Newspapers estimated his age at 14-16. He claimed to be 14, so apparently he wasn't much older than Delia Green. The most precise time of the shooting given in the record is "about 11:20 pm" Christmas Eve night, 1900. Like the first newspaper reports, but not like those surrounding the trial, Delia's time of death is given as early Christmas morning, about 4 a.m. The testimony is conflicting - somebody was lying or had a poor memory, most likely both, it seems to me. Some say that there was a crowd in the house, drinking and carousing. Others say there was a small group, no drinking, everyone was sober, and the main activity was playing "Rock of Ages" on the organ while the group sang.

Cooney and Delia argued earlier in the evening. About 3 minutes before the shooting, Cooney was said to have been cursing and was told to leave. He promised to behave and was allowed to stay.

The conversation before Cooney was told leave went something like this:

Cooney: "My little wife is mad with me tonight. She does not hear me. She is not saying anything to me. (To Delia:) "You don't know how I love you."

This was followed by mutual cursing.

Delia: "You son of a bitch. You have been going with me for four months. You know I am a lady."

Cooney: "That is a damn lie. You know I have had you as many times as I have fingers and toes."

Delia: "You lie!"

This is when Cooney was warned. Cooney was said to have been "full," but not from drinking at the scene.

A few minutes went by and Cooney started out the door. As he approached the door, he pulled out a pistol and shot Delia in the stomach (left groin, according to newspapers).

Cooney left the premises but was chased and caught by Willie West, whose house was the scene of the killing. West turned him over to patrolman J. T. Williams, who testified that Cooney told him that he shot Delia - they had a little row and were cursing one another. He shot her because she called him a son of a bitch. He shot her and he would do it again.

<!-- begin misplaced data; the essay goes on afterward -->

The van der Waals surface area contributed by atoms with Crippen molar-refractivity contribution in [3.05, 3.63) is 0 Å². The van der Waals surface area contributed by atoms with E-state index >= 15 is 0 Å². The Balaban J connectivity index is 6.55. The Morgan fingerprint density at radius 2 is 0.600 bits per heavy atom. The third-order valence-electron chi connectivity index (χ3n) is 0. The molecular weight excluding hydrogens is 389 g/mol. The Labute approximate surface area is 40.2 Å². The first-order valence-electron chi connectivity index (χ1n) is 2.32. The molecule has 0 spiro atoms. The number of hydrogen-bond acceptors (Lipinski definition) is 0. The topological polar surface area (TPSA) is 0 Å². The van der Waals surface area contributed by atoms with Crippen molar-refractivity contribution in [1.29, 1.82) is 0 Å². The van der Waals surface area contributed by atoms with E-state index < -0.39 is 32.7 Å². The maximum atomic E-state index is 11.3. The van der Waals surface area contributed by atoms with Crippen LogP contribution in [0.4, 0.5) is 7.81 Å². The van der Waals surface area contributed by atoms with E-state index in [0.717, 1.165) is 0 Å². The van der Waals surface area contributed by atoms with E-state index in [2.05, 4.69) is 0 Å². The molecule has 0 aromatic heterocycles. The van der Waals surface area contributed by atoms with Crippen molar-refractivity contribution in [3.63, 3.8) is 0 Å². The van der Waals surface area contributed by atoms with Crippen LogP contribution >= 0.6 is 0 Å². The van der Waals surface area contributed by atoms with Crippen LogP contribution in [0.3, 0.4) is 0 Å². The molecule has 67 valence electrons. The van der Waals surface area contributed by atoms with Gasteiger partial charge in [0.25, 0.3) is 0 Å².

Cooney made a statement at the trial, presumably unsworn. (This is allowed in Georgia - there was no direct or cross examination.) He described going to the West's house at about 7 pm, looking for but not finding Delia. Willie West sent him out to get his pistol from the gunsmith. He brought it back and put it under a napkin. Everybody there was "full" and they sent him out for beer and whiskey. When he got back, he and another boy had a little "fun." "...he got hold of the pistol and in fun we struggled for it. I told him what are you doing with that pistol, and I got it and it went off and struck Delia."

A witness named S. Thomas started to testify for the defense. He said, "I am familiar with the character of the house in which Willie West and his sister and wife stay." This evidence was objected to and he was not
allowed to proceed with it. Raiford Falligant, Cooney's attorney, later represented the situation as follows: "That upon Christmas Eve night about 11 oclock in the year 1900, when he was only a boy 14 years of age, he got into bad company in a rough house and got to drinking and tusseling with another boy over a pistol which went off and hit and killed a girl in the house where all of the parties were drinking."

Willie Mills testified that he witnessed the shooting. He supported Cooney's statement, but Willie Glover testified that Willie Mills was not at the scene of the shooting.

Cooney served 12 1/2 years, the last several years at a facility in Commerce, GA. He was granted a parole in October, 1913, by Governor John M. Slaton (the same governor who eventually commuted the death sentence of Leo Frank, for killing "Little Mary Phagan," to life imprisonment, after which Frank was lynched - Governor Slaton knew that the commutation would bring his political career to an end, which it did. This story has been told recently in the musical "Parade," by Alfred Uhry and Jason Robert Brown, and everyone knows the ballad, "Little Mary Phagan," by Blind Andrew Jenkins, as I recall.)

In 1917, The Prison Commission of Georgia recommended to the governor that Cooney be pardoned. The file did not contain the governor's action.

© John Garst